Student Store

By Charlotte Cushman on Aug 14, 2015

Many skills can be taught through a student store, snack bar, or some kind of a small canteen or shop.  Products may be made by the students themselves (such as baked goods being made in a cooking class) or commercially-available products may be sold.  Some of the skills that can be taught through this activity include:

  • math skills (making change, adding totals)
  • money identification

  • communication (greeting customers, asking what they would like, vocabulary)

  • social skills (interacting with customers and peers, manners)

  • motor skills (lifting, grasp and release, bi-manual coordination)

  • literacy (reading menu, price list, shopping list, labels; writing signs, describing experience)

  • basic cognitive skills (matching, sorting, sequencing)

  • orientation & mobility (perceptual-motor & spatial relations of person to person/objects/environs)

    Girl working in student store


  • items to sell (snacks, school supplies, etc.)

  • cash register or cash box

  • signs advertising products

  • display racks


  • Determine what items will be sold.  Students can be included in this discussion and simple business concepts can be introduced, such as profit, capitol, etc.  This activity is also a good opportunity to address nutrition, hygiene, and other life skills in a functional context

    Boy stands behind cash register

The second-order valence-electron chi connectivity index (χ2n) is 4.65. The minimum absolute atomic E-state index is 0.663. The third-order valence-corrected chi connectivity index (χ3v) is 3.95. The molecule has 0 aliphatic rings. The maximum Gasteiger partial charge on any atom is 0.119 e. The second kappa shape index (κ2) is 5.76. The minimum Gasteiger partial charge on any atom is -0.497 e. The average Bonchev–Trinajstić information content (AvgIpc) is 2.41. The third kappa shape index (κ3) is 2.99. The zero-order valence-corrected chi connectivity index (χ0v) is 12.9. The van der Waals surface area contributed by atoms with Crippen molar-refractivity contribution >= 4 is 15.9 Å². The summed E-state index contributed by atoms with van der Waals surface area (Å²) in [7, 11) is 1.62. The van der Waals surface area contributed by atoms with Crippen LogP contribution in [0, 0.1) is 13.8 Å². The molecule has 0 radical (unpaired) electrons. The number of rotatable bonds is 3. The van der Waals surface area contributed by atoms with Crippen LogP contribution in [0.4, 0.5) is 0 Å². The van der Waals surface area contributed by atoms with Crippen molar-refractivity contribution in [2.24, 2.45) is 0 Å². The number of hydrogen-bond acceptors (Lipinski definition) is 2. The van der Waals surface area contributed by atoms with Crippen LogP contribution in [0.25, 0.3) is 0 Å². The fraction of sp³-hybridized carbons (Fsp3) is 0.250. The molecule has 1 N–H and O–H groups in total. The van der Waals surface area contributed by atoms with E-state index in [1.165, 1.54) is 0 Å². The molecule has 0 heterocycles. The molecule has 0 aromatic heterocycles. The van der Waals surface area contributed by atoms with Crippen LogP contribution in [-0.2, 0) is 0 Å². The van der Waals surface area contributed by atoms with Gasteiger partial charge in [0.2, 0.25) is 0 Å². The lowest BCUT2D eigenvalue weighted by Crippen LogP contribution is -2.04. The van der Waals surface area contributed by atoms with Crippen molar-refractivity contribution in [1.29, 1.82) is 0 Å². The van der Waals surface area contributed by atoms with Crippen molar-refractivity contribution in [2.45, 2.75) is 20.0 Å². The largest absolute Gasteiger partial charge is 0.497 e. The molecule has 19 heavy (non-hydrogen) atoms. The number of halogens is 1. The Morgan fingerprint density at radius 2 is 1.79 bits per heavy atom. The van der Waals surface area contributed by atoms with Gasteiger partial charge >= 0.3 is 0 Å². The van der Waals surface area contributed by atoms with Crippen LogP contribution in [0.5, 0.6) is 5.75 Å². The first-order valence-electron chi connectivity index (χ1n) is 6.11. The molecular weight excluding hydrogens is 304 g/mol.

• Assign different students to different work stations, depending on their needs and abilities.  A non-verbal student with limited motor skills may begin by working on stocking shelves, while a student working on multiplication may run the cash register)

  • Make signs in print, braille, with picture and tactile symbols to advertise products

  • Decide when the store will be open (during school break, recess, after school, etc.)


  • Try selling different types of things in different seasons, such as holiday-related items or food that is typically eaten at a certain time of year

  • Rotate the students through the store, depending on their interests and skills

Collage of Student Store

Total Life Learning by Wendy Bridgeo,‎ Beth Caruso,‎ & Mary Zatta

Cover of Total Life Learning

The Total Life Learning curriculum was developed for students ages 3 to 22 who are blind, visually impaired including those students who have additional disabilities or are deafblind. The focus is on the development of life and career goals that enable student to maximize independence, self-determination, employability, and participation in the community.